Psalm 130

Read: Psalm 130

Psalm 130 is numbered among the seven penitential Psalms, the others being 6, 32, 38, 51, 102, and 143.  Luther called Psalms 32, 51, 130, and 143 the “Psalms of Paul” and regarded them as the best Psalms.

Think About It: Why did Luther call Psalms 32, 51, 130, and 142 the “Psalms of Paul?” How could these Psalms be useful in my prayer life?

Prayer: Prayerfully read one of the “penitential” psalms.


Read: Psalm 130:1; Jonah 2:1 – 9

The Hebrew word used for “depths” in Psalm 130:1 usually refers to the depths of the ocean; it refers to a place that is as deep as you can go. This is remarkable because Psalm 130 is the eleventh of the fifteen psalms of ascent, sung by the Pilgrims as they went up to Jerusalem. The  pilgrimage begins in Psalm 120, “in distress,” and goes upward with every psalm; yet this psalm comes “out of the depths.”

Think About It: Compare the ascent of the psalms to the experience of Jonah. How did Jonah get into the depths?  Shouldn’t the psalmist by this time be praying “from the heights“?  What does this tell me about the relationship between my outward circumstances and my inward spiritual condition? Is there any place, outwardly or inwardly, from which I cannot call upon the Lord?

Prayer: For the Lord to lift me from the depths.


Read: Psalm 130:1; James 4:10; 1 Peter 5:6; 1 Thessalonians 5:2;

2 Thessalonians 3:1; John 14:13 – 14; Romans 8:35

Psalm 130:1 shows us that true prayer arises from deep humility; it is the cry of the heart, in the heart’s own words; it is addressed, with reverence and awe, to the Lord. The Hebrew word for “cry” or “call out” is often used in the sense of “to call by name.

Think About It: Although the example of Psalm 130:1 emphasizes the importance of praying for myself, what scriptural examples are there of the legitimacy of also asking others to pray for me?  What does humble prayer sound like, as opposed to prideful prayer (see Luke 18:10 – 14)?  Do my prayers sound prideful, or humble?

Prayer: For God’s mercy towards me, a sinner.


Read: Psalm 130:2; Romans 8:26 – 27, 34

The Hebrew word translated “hear” in Psalm 130:2 is shama and means listen attentively; listen carefully,” which is reinforced by the poetic repetition, “let your ears be attentive.”  An important aspect of true prayer reflected in Psalm 130:2 is that it bases its appeal not on personal merit, but on the mercy of God.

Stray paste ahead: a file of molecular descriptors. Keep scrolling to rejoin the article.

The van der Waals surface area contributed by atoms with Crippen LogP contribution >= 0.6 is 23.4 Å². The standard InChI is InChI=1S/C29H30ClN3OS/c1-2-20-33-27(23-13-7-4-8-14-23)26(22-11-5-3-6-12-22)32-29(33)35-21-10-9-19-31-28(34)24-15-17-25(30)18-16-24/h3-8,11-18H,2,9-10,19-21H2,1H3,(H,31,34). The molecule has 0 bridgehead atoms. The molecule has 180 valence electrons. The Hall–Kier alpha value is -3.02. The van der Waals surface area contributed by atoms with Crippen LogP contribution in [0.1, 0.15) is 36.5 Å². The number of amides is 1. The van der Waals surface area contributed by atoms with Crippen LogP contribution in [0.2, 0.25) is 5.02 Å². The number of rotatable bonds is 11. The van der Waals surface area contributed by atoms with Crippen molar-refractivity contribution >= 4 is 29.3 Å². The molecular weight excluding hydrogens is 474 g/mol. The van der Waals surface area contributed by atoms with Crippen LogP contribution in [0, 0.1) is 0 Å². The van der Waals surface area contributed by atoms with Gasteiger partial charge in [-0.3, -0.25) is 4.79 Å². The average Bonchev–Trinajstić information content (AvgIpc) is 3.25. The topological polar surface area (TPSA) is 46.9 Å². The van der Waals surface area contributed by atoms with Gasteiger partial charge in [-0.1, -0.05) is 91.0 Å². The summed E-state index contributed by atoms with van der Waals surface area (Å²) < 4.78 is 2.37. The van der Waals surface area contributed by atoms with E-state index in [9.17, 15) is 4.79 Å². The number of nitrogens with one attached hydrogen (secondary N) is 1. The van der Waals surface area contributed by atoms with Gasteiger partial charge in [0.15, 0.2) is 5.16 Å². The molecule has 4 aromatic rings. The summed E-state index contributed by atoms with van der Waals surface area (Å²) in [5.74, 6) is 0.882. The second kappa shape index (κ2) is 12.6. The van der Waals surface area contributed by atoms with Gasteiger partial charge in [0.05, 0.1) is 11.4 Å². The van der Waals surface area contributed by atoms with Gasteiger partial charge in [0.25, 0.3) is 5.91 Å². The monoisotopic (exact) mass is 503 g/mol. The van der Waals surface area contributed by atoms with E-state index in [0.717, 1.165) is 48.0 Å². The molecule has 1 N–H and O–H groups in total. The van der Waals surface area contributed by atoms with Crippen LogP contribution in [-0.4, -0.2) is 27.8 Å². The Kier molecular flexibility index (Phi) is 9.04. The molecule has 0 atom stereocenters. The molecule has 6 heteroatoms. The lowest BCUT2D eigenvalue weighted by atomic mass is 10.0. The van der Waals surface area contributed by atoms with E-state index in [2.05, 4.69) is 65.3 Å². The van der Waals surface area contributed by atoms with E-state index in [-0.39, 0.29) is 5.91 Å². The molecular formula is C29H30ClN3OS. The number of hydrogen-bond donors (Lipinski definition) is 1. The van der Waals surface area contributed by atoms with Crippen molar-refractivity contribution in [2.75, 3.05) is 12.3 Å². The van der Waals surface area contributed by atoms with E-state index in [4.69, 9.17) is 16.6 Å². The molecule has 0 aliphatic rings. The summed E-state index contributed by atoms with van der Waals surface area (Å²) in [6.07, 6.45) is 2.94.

Think About It: What assurance do I have that God hears my prayers? Who helps me when I pray?

Prayer: Praise the Lord for the assurance that He hears my prayers.


Read: Psalm 130:3, 4; Romans 3:32; Ecclesiastes 7:20; John 8:24; Ephesians 2:3

Psalm 130:3 reminds us that all have sinned and that no one would stand if God exacted the penalty for sin.  This reflects another aspect of true prayer: confident dependence on God’s mercy for the forgiveness of sins.

Think About It: I am to fear God, and not presume (that is, trample) upon Him because of His mercy (Psalm 130:4). What price was paid for the forgiveness of my sins (1 Peter 1:18 – 19)?  What does Romans 6:1 – 2 tell me my response should be to God’s gracious forgiveness of my sins? What can I expect if I presume upon God’s mercy (Hebrews 10:31)?

Prayer: Praise God for His steadfast love, mercy and patience.


Read: Psalm 130:5, 6; Romans 8:24 – 25; 2 Chronicles 7:14; 1 John 1:9

Psalm 130:5 – 6 remind us that a very significant aspect of both true prayer and of biblical spirituality is waiting. We have already received much from God, but there is a “not yet,” including our expectation of the Lord’s return and our heavenly reward.

Think About It: What word of the Lord assures me that I have already received forgiveness of sin? For what am I expectantly waiting?

Prayer: Praise God for the assurance of forgiveness.


Read: Psalm 130:7 – 8; 1 Timothy 1:15, 2:5 – 6

The Hebrew word for redemption refers to a ransom, such as that paid to purchase freedom for a slave, or release for a prisoner of war.  The resources God has available for redemption are “plentiful.”

Think About It: Who paid the ransom for my freedom? What was the price that was paid? From what was I set free?

Prayer: Praise the Lord Jesus for paying the price to set me free.